Health News Digest


July 13, 2015

Political Correctness And Public Health

By Michael D. Shaw

The term “politically correct” dates back to shortly after the Russian Revolution of 1917. Originally, it only meant adherence to the policies and principles of the Communist Party of the Soviet Union (aka the “party line”). Inevitably, though, the term would become one of derision, mocking those who would blindly follow Stalin’s enormous policy flip-flops during and after World War II.

These days, the term is primarily used to mock the imposition of overly precious speech codes, supposedly intended to prevent insult. Too often, though, the net effect is simply censorship. A common complaint is that the choice of what constitutes a worthy class of “victims” to protect, is capricious and wildly inconsistent. Those familiar with George Orwell’s dystopian novel 1984 will see that PC is closely related to “Newspeak,” the official language of his fictional country Oceania.

Newspeak seeks to eliminate all rebellious thoughts, and as such contains no negative words. If a resident of Oceania wished to express the concept of “bad,” he must use the word “ungood.” In our present non-fiction world, we have come perilously close to this, with political correctness helping to establish the so-called “narrative.”

The narrative represents the official pre-fabricated version of virtually every cultural, economic, and social encounter in our daily lives. That this narrative is often in conflict with reality is diminishing in importance. Indeed, many have suggested that the imposition of an Orwellian narrative has fueled much drug and alcohol abuse, even among the truest of true believers.

The quintessential example of “narrative” involves the DC-area Beltway sniper attacks of October, 2002. Every expert in the media, not to mention law enforcement, proclaimed that the perp must be a disaffected white male, a la Timothy McVeigh, the 1995 Oklahoma City bomber. Never mind that McVeigh’s truck bombing of the Alfred P. Murrah Federal Building bore no resemblance to the random individual shootings of the DC-area crimes. The arrest of the black John Muhammad and Lee Malvo for the sniper attacks was greeted with shock and disbelief. It didn’t fit the narrative.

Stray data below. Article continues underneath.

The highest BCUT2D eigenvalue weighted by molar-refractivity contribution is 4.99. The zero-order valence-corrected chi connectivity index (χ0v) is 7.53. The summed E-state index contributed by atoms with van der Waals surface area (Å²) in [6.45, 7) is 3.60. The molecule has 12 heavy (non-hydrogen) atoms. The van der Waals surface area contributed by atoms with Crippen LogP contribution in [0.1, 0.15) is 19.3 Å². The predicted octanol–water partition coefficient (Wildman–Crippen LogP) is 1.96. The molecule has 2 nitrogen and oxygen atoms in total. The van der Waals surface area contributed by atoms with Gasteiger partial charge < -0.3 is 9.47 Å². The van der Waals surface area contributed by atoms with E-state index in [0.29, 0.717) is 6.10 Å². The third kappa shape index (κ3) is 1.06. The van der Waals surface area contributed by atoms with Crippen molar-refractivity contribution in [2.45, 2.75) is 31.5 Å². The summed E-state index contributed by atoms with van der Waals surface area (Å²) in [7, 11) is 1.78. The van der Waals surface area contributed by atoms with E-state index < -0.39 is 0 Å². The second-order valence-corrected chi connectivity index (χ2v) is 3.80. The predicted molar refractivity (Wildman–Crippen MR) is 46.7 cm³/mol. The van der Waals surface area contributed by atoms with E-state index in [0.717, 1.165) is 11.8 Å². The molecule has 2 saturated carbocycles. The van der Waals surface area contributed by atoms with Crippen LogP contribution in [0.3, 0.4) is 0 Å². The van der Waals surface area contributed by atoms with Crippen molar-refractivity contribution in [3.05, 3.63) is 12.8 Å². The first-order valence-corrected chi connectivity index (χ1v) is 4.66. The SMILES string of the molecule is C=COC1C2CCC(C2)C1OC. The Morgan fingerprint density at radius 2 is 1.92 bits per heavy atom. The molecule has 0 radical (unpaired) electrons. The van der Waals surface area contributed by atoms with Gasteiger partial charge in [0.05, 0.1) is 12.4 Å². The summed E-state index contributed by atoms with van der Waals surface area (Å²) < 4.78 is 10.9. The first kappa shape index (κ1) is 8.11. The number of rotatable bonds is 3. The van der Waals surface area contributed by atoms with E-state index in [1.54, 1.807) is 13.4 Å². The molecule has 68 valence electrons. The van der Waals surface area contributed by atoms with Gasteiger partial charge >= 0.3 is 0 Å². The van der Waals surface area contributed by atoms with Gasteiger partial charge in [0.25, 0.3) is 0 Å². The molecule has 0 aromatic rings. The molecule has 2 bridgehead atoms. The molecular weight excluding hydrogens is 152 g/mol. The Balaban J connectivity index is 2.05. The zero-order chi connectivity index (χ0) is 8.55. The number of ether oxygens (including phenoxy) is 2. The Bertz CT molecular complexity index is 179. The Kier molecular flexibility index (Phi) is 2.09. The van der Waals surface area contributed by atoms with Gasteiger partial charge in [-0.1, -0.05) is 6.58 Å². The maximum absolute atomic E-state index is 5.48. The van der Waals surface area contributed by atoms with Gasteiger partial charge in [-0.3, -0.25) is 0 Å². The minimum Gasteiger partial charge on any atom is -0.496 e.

The first significant intrusion of PC into the realm of public health came in the 1980s with the AIDS epidemic. Many healthcare professionals expressed dismay that the newly found civil rights of those infected seemed to trump the accepted tenets of caution, infection control, and medical history documentation. Likewise, eminent virologist Peter Duesberg—a prominent but hardly the sole voice disputing the HIV/AIDS theory—found himself ostracized by “mainstream” science.

As with any big-time medical issue in which tens of billions of dollars are at stake (cf. cholesterol theory of coronary heart disease), it is dangerous to go against the narrative. Even when a contrarian can find a suitable forum, he will be faced with a ready panel of well-financed inquisitors, quite prepared to misrepresent the findings of research articles. Inescaspably, this leads to an arcane academic discourse; and when language itself—as well as obtaining research grants—can be affected by PC, it becomes nearly impossible to elucidate the truth.

Some wags have suggested that Harvard change its motto from “Veritas” to “Politice Recte.”

In December, 2000, PC, M.D. : How Political Correctness Is Corrupting Medicine, by psychiatrist Sally Satel was published. Among many other examples, Satel describes…

1.     How advocates for crack-addicted pregnant women in South Carolina fought for their freedom to use cocaine during pregnancy.

2.     Public health professors asserting that the high incidence of hypertension in Blacks is a direct result of racial discrimination, basing this almost completely on tendentious arguments involving the slave trade and salt sensitivity.

3.     Baltimore’s Commissioner of Health suggesting that heroin be distributed to addicts, claiming they are too oppressed to help themselves. Ever hear of Suboxone or methadone?

4.     The rise of a movement comprised of former patients who oppose involuntary commitment, or any treatment at all, for those with severe mental illness.


Ironically, complaints of “racism” are heard even if ethnic-related findings benefit the patient. Consider the case of BiDil, a drug used in the treatment of heart failure in African Americans (and off-label for anyone else).

Although initial trials failed to show efficacy, further examination of the results in various subgroups indicated a benefit to Black patients, leading to the African American Heart Failure Trial. One group took BiDil along with their usual heart failure medicines. Compared to a similar group of patients—taking only their usual medicines—43% fewer of the BiDil users died during the course of the study and 39% fewer of the BiDil users required hospitalization for heart failure. The BiDil group also reported a significant improvement in their day-to-day functioning.

Based on these compelling results, the FDA stopped the trial early and approved the drug—for Blacks. B-b-but, this is racist! No less than medical blockhead Francis Collins, now regrettably the director of NIH, averred that “We should move without delay from blurry and potentially misleading surrogates for drug response, such as race, to the more specific causes.” For Collins, PC really is more important than public health.

As Henry I. Miller—biomedical scientist, former FDA drug regulator, and Hoover Institution scholar—noted, “[Collins] was correct, of course, but you make therapeutic choices using the data you have, not the data you wish to have. Political correctness notwithstanding, drug testing, approvals, and labeling must go wherever the evidence leads.”